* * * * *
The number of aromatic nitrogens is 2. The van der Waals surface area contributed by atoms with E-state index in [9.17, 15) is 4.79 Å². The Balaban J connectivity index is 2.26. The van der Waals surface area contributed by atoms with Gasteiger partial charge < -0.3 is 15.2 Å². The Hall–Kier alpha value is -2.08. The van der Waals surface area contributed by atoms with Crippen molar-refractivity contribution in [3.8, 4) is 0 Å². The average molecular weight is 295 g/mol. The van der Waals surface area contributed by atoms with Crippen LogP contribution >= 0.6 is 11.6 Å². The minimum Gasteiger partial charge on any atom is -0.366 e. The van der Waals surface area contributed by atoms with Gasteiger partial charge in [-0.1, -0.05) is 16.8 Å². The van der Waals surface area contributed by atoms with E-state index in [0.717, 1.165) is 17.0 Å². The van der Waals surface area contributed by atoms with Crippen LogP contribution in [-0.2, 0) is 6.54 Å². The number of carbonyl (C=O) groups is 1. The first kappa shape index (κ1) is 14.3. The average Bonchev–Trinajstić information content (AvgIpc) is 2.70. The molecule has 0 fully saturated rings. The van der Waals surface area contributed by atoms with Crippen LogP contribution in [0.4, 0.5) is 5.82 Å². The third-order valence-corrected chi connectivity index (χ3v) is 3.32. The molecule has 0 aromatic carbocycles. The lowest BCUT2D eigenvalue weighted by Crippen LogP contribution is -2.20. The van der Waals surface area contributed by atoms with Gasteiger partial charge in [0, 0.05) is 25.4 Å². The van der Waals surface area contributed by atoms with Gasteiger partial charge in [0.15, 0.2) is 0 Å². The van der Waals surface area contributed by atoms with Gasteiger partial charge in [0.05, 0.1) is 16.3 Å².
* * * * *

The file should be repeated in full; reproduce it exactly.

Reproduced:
The number of aromatic nitrogens is 2. The van der Waals surface area contributed by atoms with E-state index in [9.17, 15) is 4.79 Å². The Balaban J connectivity index is 2.26. The van der Waals surface area contributed by atoms with Gasteiger partial charge < -0.3 is 15.2 Å². The Hall–Kier alpha value is -2.08. The van der Waals surface area contributed by atoms with Crippen molar-refractivity contribution in [3.8, 4) is 0 Å². The average molecular weight is 295 g/mol. The van der Waals surface area contributed by atoms with Crippen LogP contribution >= 0.6 is 11.6 Å². The minimum Gasteiger partial charge on any atom is -0.366 e. The van der Waals surface area contributed by atoms with Gasteiger partial charge in [-0.1, -0.05) is 16.8 Å². The van der Waals surface area contributed by atoms with E-state index in [0.717, 1.165) is 17.0 Å². The van der Waals surface area contributed by atoms with Crippen LogP contribution in [-0.2, 0) is 6.54 Å². The number of carbonyl (C=O) groups is 1. The first kappa shape index (κ1) is 14.3. The average Bonchev–Trinajstić information content (AvgIpc) is 2.70. The molecule has 0 fully saturated rings. The van der Waals surface area contributed by atoms with Crippen LogP contribution in [0.4, 0.5) is 5.82 Å². The third-order valence-corrected chi connectivity index (χ3v) is 3.32. The molecule has 0 aromatic carbocycles. The lowest BCUT2D eigenvalue weighted by Crippen LogP contribution is -2.20. The van der Waals surface area contributed by atoms with Gasteiger partial charge in [0, 0.05) is 25.4 Å². The van der Waals surface area contributed by atoms with Gasteiger partial charge in [0.15, 0.2) is 0 Å². The van der Waals surface area contributed by atoms with Gasteiger partial charge in [0.05, 0.1) is 16.3 Å².